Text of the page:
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Osceola County looking at ways to regulate motel conversions on tourism corridor

This rendering depicts the renovation and residential conversion of the former Red Lion Hotel Kissimmee Maingate into a workforce housing community called Maingate Village.
This rendering depicts the renovation and residential conversion of the former Red Lion Hotel Kissimmee Maingate into a workforce housing community called Maingate Village. (WHA Design)

With at least a half dozen hotels and resorts along Osceola’s W192 tourism corridor slated for residential conversion, the county will look at tweaking its land development code to put tighter restrictions on future conversions.

The W192 Development Authority votes this week on a contract with planning firm Logan Simpson to develop conversion guidelines that could be incorporated into law. Those could include requiring owners to seek a conditional use permit before changing the use of a hotel or resort property to multifamily residential.

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Executive Director Christina Morris said the county enacted strict design guidelines for the entire W192 corridor in 2018, but those rules apply mostly to new construction.

“It’s a form-based code, so it’s really hard to enforce that on existing buildings,” she said.

As one converted hotel welcomes its first residents, the developer is spending $25 million to convert a second Kissimmee hotel into workforce housing.

The Logan Simpson report will recommend design guidelines with 3D graphics for conversion projects and potential code changes to set standards building facades, entrances, roof treatments, public spaces, landscaping and building articulation.

“We want to make sure it looks and feels residential and has amenities,” Morris said. “So they’re not allowed to convert a room and do nothing else.”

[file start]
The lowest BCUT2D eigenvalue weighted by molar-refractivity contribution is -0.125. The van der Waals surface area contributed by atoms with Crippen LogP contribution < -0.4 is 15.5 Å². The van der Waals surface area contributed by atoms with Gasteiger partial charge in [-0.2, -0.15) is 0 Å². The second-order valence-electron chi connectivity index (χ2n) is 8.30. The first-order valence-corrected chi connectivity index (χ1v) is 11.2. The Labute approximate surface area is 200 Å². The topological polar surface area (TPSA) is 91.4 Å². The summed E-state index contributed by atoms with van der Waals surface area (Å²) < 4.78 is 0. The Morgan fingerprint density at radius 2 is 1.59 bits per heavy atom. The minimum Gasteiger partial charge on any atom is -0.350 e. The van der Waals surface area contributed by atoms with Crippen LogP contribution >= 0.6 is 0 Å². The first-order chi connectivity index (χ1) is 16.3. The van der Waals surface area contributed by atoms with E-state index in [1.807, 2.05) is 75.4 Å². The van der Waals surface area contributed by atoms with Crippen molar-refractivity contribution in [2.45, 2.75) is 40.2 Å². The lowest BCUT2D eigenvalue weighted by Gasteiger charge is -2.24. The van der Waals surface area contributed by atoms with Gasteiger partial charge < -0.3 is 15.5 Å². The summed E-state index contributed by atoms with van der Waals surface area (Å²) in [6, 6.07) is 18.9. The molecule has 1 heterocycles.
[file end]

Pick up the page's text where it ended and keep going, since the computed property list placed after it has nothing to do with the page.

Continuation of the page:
Jeff Brown, CEO of T2 Capital Management, is about halfway through the redevelopment of the former Red Lion Maingate into a residential community, and he has two more conversions planned on the corridor. Brown and his partners are investing an estimated $40 million on the Maingate Village conversion, which involved gutting each room down to the studs and replacing the electrical, plumbing and fixtures, and installing new kitchens in each unit.

“We’ve had a great run on the leasing side and great feedback from residents as well, so we’re very thankful for that,” he said.

Brown said T2 Capital will have a representative at the W192 meeting Thursday, and he hopes to collaborate with the county and their consultants on potential code changes. For example, he’d also like to see the county relax its parking requirements for hotel conversions.

Recently, a California company seeking to convert the Saratoga Resort into a 150-unit residential community needed to build a 140-space parking lot on an adjacent lot to comply with the parking requirements.

“So I think that’s a high on the priority list for the city in the county to try to resolve and for us as developers to tune into and see what those parking requirements are,” Brown said. “And I also think there is a sensitivity toward what does a conversion look like and require. We’re privy to at least one other project in which a hotel was ‘converted’ to multifamily but literally nothing was done to the interior of the units. So it’s really difficult to say that conversion was done and. And frankly, you got to ask if it’s suitable living for residents to live in those units that were simply hotel rooms that never went any through any sort of transformation.”

W192 Board Chairman John Classe told GrowthSpotter he recognizes that residential conversions are a natural progression for some older properties on the corridor, but he doesn’t want to see a proliferation of them in and around Celebration, Old Town and Margaritaville.

The studio apartments will have Class-A finishes and amenities with attainable rents for hourly workers along the tourism corridor.

Regulating the location would be difficult because most properties on the corridor have Commercial Tourist zoning, which allows multifamily housing as a permitted use. “Maybe there could be an overlay or a special designation where it could be prohibited or where its a conditional use,” he said.

Morris sees the S.R. 535 intersection as possible dividing line, where conversions might even been encouraged east of the intersection but more tightly regulated west of the signal.

“All of that has to be explored,” Morris said. “At the end of the day, we understand a lot of this is market driven, and we have a regional issue with affordable housing. So we get that. But we also want to make sure the tourist corridor remains a tourist corridor.”

Have a tip about Central Florida development? Contact me at lkinsler@GrowthSpotter.com or (407) 420-6261, or tweet me at @byLauraKinsler. Follow GrowthSpotter on FacebookTwitter and LinkedIn.

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